The “armadillo” style bracelet is VERY nicely finished as well. At $750 it is not a cheap bracelet, but still about half the price of a Breitling Pilot or Navitimer bracelet. The links are pinned, not screwed, which I would have liked to see. Nice signed and hidden double butterfly clasp with pressure release buttons tucked away on the sides. The bracelet is semi-rigid and while comfortable, is not the most comfortable I have worn. I like to wear the Linde a bit looser than other bracelets because of this.

The One 2.6 is water resistant to 1000 ft, not too shabby. It also houses a ETA 2892-A2 movement, without too much extras. Linde will be making a switch to Concepto movements in the future I have read. The watch keeps spot on time, which is not surprising for the movement inside – fully capable of COSC spec timing.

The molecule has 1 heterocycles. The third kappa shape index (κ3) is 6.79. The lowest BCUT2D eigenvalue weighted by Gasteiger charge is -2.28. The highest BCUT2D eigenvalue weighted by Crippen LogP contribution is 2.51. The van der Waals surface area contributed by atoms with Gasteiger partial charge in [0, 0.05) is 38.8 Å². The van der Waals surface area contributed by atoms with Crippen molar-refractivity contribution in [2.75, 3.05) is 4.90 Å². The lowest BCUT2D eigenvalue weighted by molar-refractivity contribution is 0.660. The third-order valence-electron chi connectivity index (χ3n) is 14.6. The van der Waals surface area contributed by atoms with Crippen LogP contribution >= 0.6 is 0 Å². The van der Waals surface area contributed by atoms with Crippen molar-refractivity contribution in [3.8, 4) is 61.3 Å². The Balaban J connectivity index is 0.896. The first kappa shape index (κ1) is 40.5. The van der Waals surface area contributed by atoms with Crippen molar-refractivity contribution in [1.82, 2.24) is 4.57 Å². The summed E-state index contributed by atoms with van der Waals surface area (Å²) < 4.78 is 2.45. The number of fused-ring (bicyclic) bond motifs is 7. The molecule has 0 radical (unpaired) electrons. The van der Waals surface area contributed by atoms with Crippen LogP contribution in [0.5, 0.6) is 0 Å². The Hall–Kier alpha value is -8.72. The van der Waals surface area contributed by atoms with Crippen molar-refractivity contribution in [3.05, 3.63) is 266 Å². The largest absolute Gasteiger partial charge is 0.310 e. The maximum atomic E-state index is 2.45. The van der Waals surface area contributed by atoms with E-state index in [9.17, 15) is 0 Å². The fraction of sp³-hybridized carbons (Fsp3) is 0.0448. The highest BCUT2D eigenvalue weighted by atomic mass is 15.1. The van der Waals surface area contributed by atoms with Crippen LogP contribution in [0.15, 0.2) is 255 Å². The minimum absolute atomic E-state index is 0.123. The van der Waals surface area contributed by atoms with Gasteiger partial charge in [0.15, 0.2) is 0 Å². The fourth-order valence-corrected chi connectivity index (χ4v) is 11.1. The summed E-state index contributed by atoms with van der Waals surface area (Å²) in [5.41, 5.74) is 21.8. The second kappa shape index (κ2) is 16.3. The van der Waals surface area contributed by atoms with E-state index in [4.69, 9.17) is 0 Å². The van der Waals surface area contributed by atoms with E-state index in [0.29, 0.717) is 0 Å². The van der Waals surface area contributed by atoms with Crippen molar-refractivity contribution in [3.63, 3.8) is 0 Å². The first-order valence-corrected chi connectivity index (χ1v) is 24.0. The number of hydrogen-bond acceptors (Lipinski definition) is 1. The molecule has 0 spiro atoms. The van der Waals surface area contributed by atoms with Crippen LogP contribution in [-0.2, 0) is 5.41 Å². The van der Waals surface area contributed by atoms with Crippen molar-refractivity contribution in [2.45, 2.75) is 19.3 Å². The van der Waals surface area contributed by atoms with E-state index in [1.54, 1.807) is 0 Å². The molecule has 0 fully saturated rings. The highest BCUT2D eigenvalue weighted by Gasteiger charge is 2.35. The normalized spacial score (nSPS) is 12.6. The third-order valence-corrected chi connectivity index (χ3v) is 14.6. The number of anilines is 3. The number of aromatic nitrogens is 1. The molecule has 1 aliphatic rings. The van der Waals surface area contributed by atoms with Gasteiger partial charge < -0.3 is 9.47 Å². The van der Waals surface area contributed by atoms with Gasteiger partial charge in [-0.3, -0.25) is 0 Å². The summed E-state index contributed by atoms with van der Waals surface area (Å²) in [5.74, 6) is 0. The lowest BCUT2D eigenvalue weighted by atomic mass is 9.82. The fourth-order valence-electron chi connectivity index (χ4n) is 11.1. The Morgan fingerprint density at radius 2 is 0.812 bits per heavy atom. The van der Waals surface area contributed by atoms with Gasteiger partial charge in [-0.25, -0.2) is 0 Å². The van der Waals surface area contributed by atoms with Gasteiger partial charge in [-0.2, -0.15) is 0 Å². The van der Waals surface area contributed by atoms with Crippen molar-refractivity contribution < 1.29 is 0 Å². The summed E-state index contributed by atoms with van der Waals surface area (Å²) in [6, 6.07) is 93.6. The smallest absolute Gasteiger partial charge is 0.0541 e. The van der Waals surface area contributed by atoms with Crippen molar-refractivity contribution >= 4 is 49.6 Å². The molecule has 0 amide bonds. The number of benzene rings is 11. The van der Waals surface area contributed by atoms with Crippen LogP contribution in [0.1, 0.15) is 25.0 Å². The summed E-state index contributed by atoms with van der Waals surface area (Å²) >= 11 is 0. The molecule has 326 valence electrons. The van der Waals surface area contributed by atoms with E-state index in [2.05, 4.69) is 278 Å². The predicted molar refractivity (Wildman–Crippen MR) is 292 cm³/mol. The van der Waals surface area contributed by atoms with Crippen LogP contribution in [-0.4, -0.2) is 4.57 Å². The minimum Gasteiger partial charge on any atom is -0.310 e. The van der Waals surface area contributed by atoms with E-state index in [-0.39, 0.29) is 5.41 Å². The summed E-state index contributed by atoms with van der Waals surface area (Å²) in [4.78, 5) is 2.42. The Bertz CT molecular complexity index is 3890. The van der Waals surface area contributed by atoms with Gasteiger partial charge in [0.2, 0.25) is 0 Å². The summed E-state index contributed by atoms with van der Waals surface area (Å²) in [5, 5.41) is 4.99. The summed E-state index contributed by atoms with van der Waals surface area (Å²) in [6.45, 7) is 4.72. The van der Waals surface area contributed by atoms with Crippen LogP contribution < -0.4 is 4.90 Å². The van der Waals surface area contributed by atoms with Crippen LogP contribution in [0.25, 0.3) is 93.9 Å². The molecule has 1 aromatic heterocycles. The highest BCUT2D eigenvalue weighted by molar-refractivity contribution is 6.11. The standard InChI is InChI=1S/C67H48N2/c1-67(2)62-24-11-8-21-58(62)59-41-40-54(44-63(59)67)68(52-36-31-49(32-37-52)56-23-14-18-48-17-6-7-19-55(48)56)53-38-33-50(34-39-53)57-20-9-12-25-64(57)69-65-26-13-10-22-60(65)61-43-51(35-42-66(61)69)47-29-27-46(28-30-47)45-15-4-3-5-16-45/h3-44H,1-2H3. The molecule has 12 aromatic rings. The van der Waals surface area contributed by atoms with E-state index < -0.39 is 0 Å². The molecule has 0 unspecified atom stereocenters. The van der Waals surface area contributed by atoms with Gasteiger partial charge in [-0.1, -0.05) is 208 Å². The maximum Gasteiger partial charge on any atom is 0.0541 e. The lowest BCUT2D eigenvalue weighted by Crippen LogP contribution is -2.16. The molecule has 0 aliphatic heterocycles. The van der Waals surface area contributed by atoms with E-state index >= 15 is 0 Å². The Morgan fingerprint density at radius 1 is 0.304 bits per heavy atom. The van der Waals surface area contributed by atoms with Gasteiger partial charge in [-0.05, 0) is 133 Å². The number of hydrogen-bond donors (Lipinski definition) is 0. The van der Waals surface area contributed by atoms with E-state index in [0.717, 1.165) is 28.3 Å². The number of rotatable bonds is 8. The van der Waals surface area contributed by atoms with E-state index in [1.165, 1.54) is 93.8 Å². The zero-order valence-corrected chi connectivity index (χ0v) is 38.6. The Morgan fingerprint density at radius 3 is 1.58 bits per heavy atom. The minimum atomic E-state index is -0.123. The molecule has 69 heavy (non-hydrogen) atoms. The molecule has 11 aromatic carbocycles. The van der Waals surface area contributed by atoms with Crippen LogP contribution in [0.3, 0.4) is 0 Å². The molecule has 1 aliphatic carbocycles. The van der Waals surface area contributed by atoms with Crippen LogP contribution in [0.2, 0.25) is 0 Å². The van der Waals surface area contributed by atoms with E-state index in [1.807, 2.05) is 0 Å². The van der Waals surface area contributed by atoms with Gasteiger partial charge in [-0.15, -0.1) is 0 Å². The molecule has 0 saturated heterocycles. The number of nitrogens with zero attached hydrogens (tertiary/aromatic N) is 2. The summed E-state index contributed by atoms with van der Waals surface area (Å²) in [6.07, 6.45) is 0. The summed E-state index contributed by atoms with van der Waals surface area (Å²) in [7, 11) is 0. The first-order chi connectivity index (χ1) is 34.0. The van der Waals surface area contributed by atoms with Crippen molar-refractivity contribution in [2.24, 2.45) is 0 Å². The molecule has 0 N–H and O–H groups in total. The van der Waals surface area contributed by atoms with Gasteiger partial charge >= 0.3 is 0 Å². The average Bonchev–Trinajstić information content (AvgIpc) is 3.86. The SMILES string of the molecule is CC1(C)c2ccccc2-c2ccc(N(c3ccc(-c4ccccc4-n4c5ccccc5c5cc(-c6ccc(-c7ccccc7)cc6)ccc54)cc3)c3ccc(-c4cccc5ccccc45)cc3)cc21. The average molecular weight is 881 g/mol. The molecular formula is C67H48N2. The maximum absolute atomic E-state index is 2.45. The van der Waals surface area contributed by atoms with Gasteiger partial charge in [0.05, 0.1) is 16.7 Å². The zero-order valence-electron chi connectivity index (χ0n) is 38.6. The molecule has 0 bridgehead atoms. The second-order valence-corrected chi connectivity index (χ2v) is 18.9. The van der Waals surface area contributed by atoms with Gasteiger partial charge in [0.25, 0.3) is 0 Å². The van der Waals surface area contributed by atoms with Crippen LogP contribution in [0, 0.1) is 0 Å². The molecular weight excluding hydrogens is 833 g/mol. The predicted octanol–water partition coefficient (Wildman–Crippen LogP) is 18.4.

Overall it is a fantastic watch. I have sent this one to a new home, since I ended up picking up a Linde Werdelin 3-Timer as well, both with a black dial so I only need one. I plan to keep my Linde for quite a while, and wouldn’t mind adding another to the collection as well, probably one with a white dial though. Overall a watch that I would encourage anyone to get if they are attracted to the sharp lines and overall look of the Linde Werdelin watches.

I had talked a bit about Linde Werdelin watches previously, since they started catching my eye. Linde has just released a new watch dubbed the SpidoSpeed Chronongraph which uses a similar case to their SpidoLite watches but slightly thicker to accomodate the Chronograph Pushers and with even more skeletonization.

I just met up with a fellow watch collector and got to check out his Linde Werdelin 3 Timer, the first time I’ve had the opportunity to handle one of these magnificent watches in the flesh. Such a beautiful peice, and incredibly unique watch, especially when worn with their facetted armadillo style bracelet. I have already told him to sell it to me when he tires of it!